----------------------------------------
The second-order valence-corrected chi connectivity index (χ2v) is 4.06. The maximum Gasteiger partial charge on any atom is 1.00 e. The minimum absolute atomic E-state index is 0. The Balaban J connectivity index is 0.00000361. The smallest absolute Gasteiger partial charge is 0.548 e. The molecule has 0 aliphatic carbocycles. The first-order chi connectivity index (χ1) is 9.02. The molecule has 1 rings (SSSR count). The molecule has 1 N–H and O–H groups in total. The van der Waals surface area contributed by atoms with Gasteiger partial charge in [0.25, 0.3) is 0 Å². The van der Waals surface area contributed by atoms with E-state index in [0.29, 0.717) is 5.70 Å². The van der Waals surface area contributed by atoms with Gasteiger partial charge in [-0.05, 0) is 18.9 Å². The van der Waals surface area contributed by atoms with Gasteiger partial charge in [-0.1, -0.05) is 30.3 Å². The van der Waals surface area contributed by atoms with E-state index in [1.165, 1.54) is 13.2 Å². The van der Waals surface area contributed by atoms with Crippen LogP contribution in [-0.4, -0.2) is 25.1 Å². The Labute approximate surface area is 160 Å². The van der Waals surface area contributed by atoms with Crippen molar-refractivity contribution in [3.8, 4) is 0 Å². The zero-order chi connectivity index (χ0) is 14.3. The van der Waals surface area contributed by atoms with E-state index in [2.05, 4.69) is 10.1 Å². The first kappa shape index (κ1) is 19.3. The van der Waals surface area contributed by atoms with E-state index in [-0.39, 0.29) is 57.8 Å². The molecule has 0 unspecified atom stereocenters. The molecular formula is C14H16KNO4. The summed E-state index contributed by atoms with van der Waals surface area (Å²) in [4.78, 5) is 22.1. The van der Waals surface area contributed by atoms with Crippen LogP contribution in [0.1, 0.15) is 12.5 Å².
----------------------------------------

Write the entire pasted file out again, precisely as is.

The second-order valence-corrected chi connectivity index (χ2v) is 4.06. The maximum Gasteiger partial charge on any atom is 1.00 e. The minimum absolute atomic E-state index is 0. The Balaban J connectivity index is 0.00000361. The smallest absolute Gasteiger partial charge is 0.548 e. The molecule has 0 aliphatic carbocycles. The first-order chi connectivity index (χ1) is 9.02. The molecule has 1 rings (SSSR count). The molecule has 1 N–H and O–H groups in total. The van der Waals surface area contributed by atoms with Gasteiger partial charge in [0.25, 0.3) is 0 Å². The van der Waals surface area contributed by atoms with E-state index in [0.29, 0.717) is 5.70 Å². The van der Waals surface area contributed by atoms with Gasteiger partial charge in [-0.05, 0) is 18.9 Å². The van der Waals surface area contributed by atoms with Gasteiger partial charge in [-0.1, -0.05) is 30.3 Å². The van der Waals surface area contributed by atoms with E-state index in [1.165, 1.54) is 13.2 Å². The van der Waals surface area contributed by atoms with Crippen LogP contribution in [-0.4, -0.2) is 25.1 Å². The Labute approximate surface area is 160 Å². The van der Waals surface area contributed by atoms with Crippen molar-refractivity contribution in [3.8, 4) is 0 Å². The zero-order chi connectivity index (χ0) is 14.3. The van der Waals surface area contributed by atoms with E-state index in [2.05, 4.69) is 10.1 Å². The first kappa shape index (κ1) is 19.3. The van der Waals surface area contributed by atoms with E-state index in [-0.39, 0.29) is 57.8 Å². The molecule has 0 unspecified atom stereocenters. The molecular formula is C14H16KNO4. The summed E-state index contributed by atoms with van der Waals surface area (Å²) in [4.78, 5) is 22.1. The van der Waals surface area contributed by atoms with Crippen LogP contribution in [0.1, 0.15) is 12.5 Å².